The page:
Tuesday, January 24, 2012

Implementing Polymorphic Objects

ParaSail has a somewhat different approach to (run-time) polymorphism than is typical.  There is a separate notation for indicating an object is polymorphic.  If you declare "var X : T" then X is of type T.  If you declare "var X : T+" then X is a polymorphic object, meaning it can hold an object of type T or any type that extends or implements T.  Adding a "+" sign to the end of a type name is used to indicate a polymorphic type rooted at the given type.  For a longer discussion of ParaSail's object-oriented model, see:


We have just completed the initial implementation of polymorphic objects, and there were some interesting trade-offs involved.  First we should recap the implementation of "regular" objects in ParaSail.  Some of this is covered in:


Regular objects come in two basic varieties, small and large.  A small object is represented by a single 64-bit word.  It has no type information at run-time.  The compiler "knows" from context the type of the object.  One bit pattern is reserved to represent null for a given small type.  As mentioned in the above blog entry, we use NaN for a floating point null, and -2**63 for a 64-bit integer null.  Other values can be used for types with fewer values, of course, and one less than the smallest normal value or one greater than the largest normal value would work.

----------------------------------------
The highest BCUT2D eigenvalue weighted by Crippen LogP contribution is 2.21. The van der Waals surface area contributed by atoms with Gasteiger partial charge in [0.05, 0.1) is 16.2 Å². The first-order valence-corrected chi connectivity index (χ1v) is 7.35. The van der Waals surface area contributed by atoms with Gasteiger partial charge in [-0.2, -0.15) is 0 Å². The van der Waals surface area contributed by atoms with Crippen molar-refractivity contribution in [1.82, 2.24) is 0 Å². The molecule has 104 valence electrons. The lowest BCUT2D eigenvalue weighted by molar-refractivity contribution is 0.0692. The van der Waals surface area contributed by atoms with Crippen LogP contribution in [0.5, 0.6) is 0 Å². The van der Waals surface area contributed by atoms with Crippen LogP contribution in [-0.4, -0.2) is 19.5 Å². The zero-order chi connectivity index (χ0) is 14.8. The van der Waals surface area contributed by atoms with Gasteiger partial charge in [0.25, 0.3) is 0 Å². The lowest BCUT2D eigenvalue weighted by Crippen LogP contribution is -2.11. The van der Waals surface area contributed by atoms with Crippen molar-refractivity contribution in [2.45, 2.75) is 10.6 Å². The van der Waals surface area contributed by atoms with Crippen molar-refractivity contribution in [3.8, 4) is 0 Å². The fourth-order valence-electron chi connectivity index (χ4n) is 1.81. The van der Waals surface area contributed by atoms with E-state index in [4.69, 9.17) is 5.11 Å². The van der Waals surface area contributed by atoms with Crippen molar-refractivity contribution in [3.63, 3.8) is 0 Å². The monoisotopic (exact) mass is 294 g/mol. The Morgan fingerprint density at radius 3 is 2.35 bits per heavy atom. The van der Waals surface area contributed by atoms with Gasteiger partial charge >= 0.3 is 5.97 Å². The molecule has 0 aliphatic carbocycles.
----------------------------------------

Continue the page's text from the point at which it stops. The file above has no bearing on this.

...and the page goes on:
A large object is represented by a 64-bit address, pointing to a sequence of 64-bit words, the first of which is a header, followed by the components.  The header identifies the object's size (in 64-bit words), its structural type-id (primarily an indication of which components are small and which are large), its storage region-id, and a lock-id if the object is a concurrent object.

If a composite type has exactly one component, then rather than creating another level of indirection, we simply adopt the representation for the component as the representation for the composite type.  This means that a composite type whose only component is of a small type is itself represented as a small object.  Hence, there is no extra storage overhead in wrapping an object in another type, just to give it a new interface.  So a user-defined numeric type, for instance, need be no bigger than the underlying component used to represent its value.  We call these wrapper types.  Objects of a wrapper type are indistinguishable at run-time from objects of their component type, and if their component is large, then the type-id in the header of an object of the wrapper type will be the same as the type-id in the header of an object of the component type.  This is one reason we call the type-id in the header of a large object its structural type-id.

A null for a large type was originally represented by the 64-bit address of an object consisting only of a header, with a structural type-id indicating it was a null object, and the storage region-id indicating where to allocate storage for it when it is assigned a non-null value.  We have since switched over to a representation where the 64-bit address itself is recognizable as representing a large null value, with the storage region-id encoded in 16 bits of the 64-bit address representation, avoiding the extra level of indirection, and the need to create null objects when first creating a new region.